Fully autonomous mobile robots have a multitude of potential applications, but guaranteeing robust navigation performance remains an open research problem. For many tasks such as repeated infrastructure inspection, item delivery or inventory transport, a route repeating capability rather than full navigation stack can be sufficient and offers potential practical advantages. Previous teach and repeat research has achieved high performance in difficult conditions generally by using sophisticated, often expensive sensors, and has often had high computational requirements. Biological systems, such as small animals and insects like seeing ants, offer a proof of concept that robust and generalisable navigation can be achieved with extremely limited visual systems and computing power. In this work we create a novel asynchronous formulation for teach and repeat navigation that fully utilises odometry information, paired with a correction signal driven by much more computationally lightweight visual processing than is typically required. This correction signal is also decoupled from the robot’s motor control, allowing its rate to be modulated by the available computing capacity. We evaluate this approach with extensive experimentation on two different robotic platforms, the Consequential Robotics Miro and the Clearpath Jackal robots, across navigation trials totalling more than 6000 metres in a range of challenging indoor and outdoor environments. Our approach is more robust and requires significantly less compute than the state-of-the-art. It is also capable of intervention-free — no parameter changes required — cross-platform generalisation, learning to navigate a route on one robot and repeating that route on a different type of robot with different camera.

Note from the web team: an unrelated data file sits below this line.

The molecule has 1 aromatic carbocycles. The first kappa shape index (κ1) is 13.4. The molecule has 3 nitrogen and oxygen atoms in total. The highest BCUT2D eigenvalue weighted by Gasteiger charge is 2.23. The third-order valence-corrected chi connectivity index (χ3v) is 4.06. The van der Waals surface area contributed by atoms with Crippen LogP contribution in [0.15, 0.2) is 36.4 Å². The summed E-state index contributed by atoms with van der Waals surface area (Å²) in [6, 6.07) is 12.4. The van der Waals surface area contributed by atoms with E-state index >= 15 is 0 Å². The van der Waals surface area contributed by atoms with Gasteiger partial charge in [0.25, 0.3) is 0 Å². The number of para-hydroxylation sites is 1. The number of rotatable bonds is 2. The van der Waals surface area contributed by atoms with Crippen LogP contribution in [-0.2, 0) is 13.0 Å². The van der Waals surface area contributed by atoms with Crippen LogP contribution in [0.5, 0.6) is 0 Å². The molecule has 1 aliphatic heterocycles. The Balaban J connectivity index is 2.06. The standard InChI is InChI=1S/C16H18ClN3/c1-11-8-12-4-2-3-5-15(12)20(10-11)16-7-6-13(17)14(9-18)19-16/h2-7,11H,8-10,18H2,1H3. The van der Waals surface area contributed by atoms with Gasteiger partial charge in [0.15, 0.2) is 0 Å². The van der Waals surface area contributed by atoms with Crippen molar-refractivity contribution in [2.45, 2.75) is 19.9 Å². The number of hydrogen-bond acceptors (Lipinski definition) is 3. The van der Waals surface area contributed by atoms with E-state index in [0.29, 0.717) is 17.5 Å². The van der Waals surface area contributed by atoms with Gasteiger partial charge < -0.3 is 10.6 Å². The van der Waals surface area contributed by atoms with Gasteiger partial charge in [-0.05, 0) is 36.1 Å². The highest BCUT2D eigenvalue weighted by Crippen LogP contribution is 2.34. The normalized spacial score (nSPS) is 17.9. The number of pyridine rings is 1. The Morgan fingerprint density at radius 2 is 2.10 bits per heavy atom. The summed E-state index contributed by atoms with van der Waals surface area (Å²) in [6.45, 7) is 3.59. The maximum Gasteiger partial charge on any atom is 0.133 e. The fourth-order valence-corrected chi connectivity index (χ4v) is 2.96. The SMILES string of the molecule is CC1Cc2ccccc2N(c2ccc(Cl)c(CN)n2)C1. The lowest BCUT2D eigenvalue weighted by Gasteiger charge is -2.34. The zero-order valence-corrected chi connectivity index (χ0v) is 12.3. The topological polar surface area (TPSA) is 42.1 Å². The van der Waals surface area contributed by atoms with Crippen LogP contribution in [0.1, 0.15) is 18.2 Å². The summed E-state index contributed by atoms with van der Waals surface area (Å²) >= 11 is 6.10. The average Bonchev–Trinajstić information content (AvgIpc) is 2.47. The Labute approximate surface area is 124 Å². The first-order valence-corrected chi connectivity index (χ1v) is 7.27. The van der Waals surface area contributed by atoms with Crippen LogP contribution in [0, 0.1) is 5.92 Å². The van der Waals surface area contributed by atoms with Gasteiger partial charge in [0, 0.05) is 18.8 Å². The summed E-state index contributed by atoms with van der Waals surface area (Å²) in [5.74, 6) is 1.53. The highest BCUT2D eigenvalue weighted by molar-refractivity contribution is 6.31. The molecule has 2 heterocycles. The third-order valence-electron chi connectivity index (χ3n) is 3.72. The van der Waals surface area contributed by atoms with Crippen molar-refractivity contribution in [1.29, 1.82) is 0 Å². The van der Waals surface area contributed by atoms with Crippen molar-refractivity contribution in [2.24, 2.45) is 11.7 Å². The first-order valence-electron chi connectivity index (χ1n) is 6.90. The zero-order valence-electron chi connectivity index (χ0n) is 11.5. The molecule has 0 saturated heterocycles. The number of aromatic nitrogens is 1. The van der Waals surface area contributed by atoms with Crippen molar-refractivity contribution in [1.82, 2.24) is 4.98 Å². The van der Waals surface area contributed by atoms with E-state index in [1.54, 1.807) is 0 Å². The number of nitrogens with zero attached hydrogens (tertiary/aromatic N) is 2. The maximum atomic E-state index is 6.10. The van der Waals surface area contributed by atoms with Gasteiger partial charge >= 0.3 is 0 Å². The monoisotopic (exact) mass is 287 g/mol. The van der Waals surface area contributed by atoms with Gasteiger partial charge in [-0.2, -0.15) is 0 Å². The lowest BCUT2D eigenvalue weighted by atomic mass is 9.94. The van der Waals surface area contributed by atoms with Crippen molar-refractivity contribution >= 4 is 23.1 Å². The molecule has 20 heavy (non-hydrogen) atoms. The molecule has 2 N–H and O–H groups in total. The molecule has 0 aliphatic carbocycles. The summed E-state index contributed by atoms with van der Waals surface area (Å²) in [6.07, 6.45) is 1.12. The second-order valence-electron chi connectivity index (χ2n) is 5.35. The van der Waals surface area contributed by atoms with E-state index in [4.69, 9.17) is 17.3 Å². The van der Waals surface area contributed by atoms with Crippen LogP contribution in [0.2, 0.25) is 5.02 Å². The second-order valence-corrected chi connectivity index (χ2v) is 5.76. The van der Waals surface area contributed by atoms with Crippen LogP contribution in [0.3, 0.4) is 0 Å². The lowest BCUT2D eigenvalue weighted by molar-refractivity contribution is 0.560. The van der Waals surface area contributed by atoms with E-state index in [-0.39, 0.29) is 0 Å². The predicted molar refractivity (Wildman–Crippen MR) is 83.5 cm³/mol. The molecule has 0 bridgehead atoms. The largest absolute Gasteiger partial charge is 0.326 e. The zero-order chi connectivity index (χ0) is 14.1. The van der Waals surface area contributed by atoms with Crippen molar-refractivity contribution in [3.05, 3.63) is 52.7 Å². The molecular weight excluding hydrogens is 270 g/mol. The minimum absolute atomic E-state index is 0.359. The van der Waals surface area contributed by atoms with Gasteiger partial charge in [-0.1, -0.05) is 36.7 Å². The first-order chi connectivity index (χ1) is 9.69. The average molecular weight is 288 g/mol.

Facebook Demands Academics Disable Ad-Targeting Data Tool